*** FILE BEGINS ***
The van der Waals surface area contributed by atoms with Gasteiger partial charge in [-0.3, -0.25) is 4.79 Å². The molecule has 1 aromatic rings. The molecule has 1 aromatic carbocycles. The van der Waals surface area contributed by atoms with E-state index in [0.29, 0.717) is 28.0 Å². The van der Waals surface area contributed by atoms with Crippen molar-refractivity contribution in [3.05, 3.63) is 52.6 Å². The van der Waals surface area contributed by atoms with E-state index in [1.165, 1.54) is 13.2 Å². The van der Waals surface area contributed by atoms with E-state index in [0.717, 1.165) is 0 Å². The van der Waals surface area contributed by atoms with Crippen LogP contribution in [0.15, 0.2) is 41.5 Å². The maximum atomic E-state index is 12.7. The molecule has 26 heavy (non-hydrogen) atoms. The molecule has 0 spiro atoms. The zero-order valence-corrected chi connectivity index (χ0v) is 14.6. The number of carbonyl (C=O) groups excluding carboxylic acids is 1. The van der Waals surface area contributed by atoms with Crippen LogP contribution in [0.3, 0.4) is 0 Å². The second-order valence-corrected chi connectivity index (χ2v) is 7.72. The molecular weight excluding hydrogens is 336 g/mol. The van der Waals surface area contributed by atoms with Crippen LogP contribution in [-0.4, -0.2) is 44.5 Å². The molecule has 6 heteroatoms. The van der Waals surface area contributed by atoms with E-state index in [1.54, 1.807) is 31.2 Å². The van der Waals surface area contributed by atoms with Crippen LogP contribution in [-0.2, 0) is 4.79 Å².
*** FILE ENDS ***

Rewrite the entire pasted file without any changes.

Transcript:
The van der Waals surface area contributed by atoms with Gasteiger partial charge in [-0.3, -0.25) is 4.79 Å². The molecule has 1 aromatic rings. The molecule has 1 aromatic carbocycles. The van der Waals surface area contributed by atoms with E-state index in [0.29, 0.717) is 28.0 Å². The van der Waals surface area contributed by atoms with Crippen molar-refractivity contribution in [3.05, 3.63) is 52.6 Å². The van der Waals surface area contributed by atoms with E-state index in [1.165, 1.54) is 13.2 Å². The van der Waals surface area contributed by atoms with E-state index in [0.717, 1.165) is 0 Å². The van der Waals surface area contributed by atoms with Crippen LogP contribution in [0.15, 0.2) is 41.5 Å². The maximum atomic E-state index is 12.7. The molecule has 26 heavy (non-hydrogen) atoms. The molecule has 0 spiro atoms. The zero-order valence-corrected chi connectivity index (χ0v) is 14.6. The number of carbonyl (C=O) groups excluding carboxylic acids is 1. The van der Waals surface area contributed by atoms with Crippen LogP contribution in [0.3, 0.4) is 0 Å². The second-order valence-corrected chi connectivity index (χ2v) is 7.72. The molecular weight excluding hydrogens is 336 g/mol. The van der Waals surface area contributed by atoms with Crippen LogP contribution in [-0.4, -0.2) is 44.5 Å². The molecule has 6 heteroatoms. The van der Waals surface area contributed by atoms with E-state index in [1.54, 1.807) is 31.2 Å². The van der Waals surface area contributed by atoms with Crippen LogP contribution in [-0.2, 0) is 4.79 Å².